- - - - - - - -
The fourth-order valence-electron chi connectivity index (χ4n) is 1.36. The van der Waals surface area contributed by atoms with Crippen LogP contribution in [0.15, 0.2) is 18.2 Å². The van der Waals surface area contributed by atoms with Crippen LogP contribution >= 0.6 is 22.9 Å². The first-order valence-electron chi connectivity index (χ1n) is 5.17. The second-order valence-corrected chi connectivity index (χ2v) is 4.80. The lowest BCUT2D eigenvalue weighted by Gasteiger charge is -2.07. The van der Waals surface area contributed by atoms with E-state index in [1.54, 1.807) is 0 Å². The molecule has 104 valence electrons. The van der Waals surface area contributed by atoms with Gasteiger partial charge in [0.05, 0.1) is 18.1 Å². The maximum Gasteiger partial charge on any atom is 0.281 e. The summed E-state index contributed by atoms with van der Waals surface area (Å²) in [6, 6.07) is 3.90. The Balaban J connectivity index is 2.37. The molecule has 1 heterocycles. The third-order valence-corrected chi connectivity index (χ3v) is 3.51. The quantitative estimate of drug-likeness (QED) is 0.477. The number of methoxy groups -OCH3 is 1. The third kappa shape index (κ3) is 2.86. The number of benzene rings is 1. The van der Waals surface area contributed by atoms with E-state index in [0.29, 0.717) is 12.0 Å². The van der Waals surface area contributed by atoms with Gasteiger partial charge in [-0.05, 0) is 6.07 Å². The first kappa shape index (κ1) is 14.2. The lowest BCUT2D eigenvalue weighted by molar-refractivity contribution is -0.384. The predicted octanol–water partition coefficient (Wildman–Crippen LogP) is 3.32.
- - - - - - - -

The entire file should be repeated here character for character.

The fourth-order valence-electron chi connectivity index (χ4n) is 1.36. The van der Waals surface area contributed by atoms with Crippen LogP contribution in [0.15, 0.2) is 18.2 Å². The van der Waals surface area contributed by atoms with Crippen LogP contribution >= 0.6 is 22.9 Å². The first-order valence-electron chi connectivity index (χ1n) is 5.17. The second-order valence-corrected chi connectivity index (χ2v) is 4.80. The lowest BCUT2D eigenvalue weighted by Gasteiger charge is -2.07. The van der Waals surface area contributed by atoms with E-state index in [1.54, 1.807) is 0 Å². The molecule has 104 valence electrons. The van der Waals surface area contributed by atoms with Gasteiger partial charge in [0.05, 0.1) is 18.1 Å². The maximum Gasteiger partial charge on any atom is 0.281 e. The summed E-state index contributed by atoms with van der Waals surface area (Å²) in [6, 6.07) is 3.90. The Balaban J connectivity index is 2.37. The molecule has 1 heterocycles. The third-order valence-corrected chi connectivity index (χ3v) is 3.51. The quantitative estimate of drug-likeness (QED) is 0.477. The number of methoxy groups -OCH3 is 1. The third kappa shape index (κ3) is 2.86. The number of benzene rings is 1. The van der Waals surface area contributed by atoms with E-state index in [0.29, 0.717) is 12.0 Å². The van der Waals surface area contributed by atoms with Gasteiger partial charge in [-0.05, 0) is 6.07 Å². The first kappa shape index (κ1) is 14.2. The lowest BCUT2D eigenvalue weighted by molar-refractivity contribution is -0.384. The predicted octanol–water partition coefficient (Wildman–Crippen LogP) is 3.32.